"I love experimenting with different design tricks," she says. "I often group things like an arrangement of ceramic objets but add the odd thing out to capture the eye, or I'll play with geometry to create a dramatic statement, like placing a white lacquer console table against a dark grey wall and then adding white orchids to soften the visual effect."

Children's rooms offer infinite opportunities for creative design too, says Emery, who transformed simple white beds, desks and shelves by adding distinctive palettes, patterns and decorative pieces to reflect the personalities of her daughters and sons.

"It's great fun to create these spaces but I've already got plans to change things again quite soon," Emery says. "I'm studying fung shui design at the moment and am inspired to experiment with how its principles can be integrated into a modern, chic home. This is the beauty of design: it is always an exciting work in progress."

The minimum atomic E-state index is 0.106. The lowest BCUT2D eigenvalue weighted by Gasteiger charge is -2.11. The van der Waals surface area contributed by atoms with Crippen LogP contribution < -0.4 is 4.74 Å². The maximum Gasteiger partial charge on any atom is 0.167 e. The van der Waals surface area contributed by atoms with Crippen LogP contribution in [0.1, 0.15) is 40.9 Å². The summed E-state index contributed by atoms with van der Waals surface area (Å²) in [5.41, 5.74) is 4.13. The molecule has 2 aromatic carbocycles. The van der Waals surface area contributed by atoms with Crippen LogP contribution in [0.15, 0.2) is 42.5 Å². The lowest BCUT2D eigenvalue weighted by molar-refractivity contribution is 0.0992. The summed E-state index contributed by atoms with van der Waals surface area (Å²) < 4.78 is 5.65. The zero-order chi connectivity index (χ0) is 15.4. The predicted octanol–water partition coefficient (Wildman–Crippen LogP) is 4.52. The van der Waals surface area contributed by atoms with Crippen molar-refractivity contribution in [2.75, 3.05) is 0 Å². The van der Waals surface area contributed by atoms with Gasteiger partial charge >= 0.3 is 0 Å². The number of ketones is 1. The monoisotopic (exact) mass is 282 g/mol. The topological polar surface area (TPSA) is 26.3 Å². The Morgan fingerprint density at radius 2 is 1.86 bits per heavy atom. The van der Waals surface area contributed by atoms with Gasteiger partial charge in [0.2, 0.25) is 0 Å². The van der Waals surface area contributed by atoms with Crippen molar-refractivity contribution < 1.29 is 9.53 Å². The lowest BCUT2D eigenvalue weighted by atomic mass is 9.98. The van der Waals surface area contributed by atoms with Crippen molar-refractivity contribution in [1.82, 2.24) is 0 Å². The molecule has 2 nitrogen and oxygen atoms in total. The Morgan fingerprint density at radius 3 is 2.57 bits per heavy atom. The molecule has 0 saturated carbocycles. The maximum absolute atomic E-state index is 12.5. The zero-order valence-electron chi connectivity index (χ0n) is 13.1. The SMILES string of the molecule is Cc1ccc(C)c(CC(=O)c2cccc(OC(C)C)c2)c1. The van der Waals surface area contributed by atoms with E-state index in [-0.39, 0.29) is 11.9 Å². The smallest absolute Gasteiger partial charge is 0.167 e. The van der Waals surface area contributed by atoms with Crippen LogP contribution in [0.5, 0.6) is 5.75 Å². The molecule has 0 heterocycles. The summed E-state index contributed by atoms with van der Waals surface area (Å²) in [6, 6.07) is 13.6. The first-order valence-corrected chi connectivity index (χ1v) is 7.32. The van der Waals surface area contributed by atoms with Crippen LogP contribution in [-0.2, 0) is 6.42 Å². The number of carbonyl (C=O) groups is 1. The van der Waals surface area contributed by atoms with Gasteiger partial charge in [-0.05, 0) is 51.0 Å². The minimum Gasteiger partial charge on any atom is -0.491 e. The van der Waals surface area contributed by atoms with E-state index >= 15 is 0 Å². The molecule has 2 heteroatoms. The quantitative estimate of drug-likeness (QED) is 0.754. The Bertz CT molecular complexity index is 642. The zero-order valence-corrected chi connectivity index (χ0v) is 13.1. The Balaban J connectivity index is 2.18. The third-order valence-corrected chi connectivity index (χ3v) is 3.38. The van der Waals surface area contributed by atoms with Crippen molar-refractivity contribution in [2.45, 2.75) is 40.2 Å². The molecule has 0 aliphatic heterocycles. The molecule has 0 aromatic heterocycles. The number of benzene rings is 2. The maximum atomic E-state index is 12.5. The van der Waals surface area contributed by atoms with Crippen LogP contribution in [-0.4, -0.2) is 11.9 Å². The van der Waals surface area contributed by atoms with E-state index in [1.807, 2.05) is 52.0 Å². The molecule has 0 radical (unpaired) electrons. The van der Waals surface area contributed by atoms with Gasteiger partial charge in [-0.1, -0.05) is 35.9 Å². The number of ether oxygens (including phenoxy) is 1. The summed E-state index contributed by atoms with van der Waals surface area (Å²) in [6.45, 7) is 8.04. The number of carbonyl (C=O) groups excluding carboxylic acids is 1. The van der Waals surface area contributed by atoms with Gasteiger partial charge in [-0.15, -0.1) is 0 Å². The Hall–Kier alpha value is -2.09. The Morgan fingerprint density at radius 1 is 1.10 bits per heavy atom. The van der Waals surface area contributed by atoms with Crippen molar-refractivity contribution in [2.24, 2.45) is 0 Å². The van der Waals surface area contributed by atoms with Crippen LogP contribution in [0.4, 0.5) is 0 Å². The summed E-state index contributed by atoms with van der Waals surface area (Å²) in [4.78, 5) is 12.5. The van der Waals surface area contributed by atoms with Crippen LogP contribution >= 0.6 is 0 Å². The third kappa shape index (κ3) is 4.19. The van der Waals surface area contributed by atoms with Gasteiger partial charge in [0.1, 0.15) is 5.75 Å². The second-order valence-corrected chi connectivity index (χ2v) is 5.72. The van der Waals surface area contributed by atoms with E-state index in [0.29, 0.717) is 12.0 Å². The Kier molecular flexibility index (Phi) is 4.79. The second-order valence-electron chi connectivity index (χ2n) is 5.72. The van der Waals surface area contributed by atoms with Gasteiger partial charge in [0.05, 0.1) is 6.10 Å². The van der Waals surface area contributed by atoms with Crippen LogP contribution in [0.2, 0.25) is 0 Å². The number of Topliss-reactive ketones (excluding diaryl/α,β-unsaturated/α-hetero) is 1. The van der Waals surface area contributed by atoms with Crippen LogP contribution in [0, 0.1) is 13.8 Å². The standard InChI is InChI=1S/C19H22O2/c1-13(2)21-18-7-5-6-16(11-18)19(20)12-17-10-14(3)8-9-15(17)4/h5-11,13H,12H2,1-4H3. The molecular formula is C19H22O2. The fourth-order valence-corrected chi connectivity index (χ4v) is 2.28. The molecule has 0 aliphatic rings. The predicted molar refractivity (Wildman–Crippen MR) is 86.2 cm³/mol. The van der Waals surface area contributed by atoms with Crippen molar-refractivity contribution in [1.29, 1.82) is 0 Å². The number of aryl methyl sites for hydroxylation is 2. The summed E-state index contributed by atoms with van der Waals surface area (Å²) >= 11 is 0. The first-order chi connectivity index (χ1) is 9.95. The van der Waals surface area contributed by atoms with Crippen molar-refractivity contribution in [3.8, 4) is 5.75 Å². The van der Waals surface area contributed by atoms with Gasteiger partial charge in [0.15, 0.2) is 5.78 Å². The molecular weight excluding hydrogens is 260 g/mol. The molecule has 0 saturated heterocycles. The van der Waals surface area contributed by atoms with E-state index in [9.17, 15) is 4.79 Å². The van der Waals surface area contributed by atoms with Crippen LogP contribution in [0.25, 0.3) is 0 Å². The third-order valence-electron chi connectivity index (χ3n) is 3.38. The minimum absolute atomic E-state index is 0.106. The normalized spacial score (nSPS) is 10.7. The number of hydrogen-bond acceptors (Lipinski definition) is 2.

Dining room Veronica Emery designed the dining table, which was custom made years ago. The Ilia lacquer chairs (HK$4,000 each) were from HC28 (16/F, Horizon Plaza, 2 Lee Wing Street, Ap Lei Chau, tel: 2552 8002). The dark grey lampshades (HK$4,000 each) were sourced from Altfield Interiors (11/F, 9 Queen’s Road Central, tel: 2524 4867). Emery also customdesigned the floor-to-ceiling built-in cupboard, painted a soft grey. The antique Japanese lamp, wooden panel and lacquer tableware were bought years ago in Japan. The sheer white window blinds with long black tassels (HK$16,000 in total) were made by La Maison Curtain & Decoration (134 Queen’s Road East, Wan Chai, tel: 2821 9768). The collection of steel and glass hurricane lamps were found in Bali, Indonesia.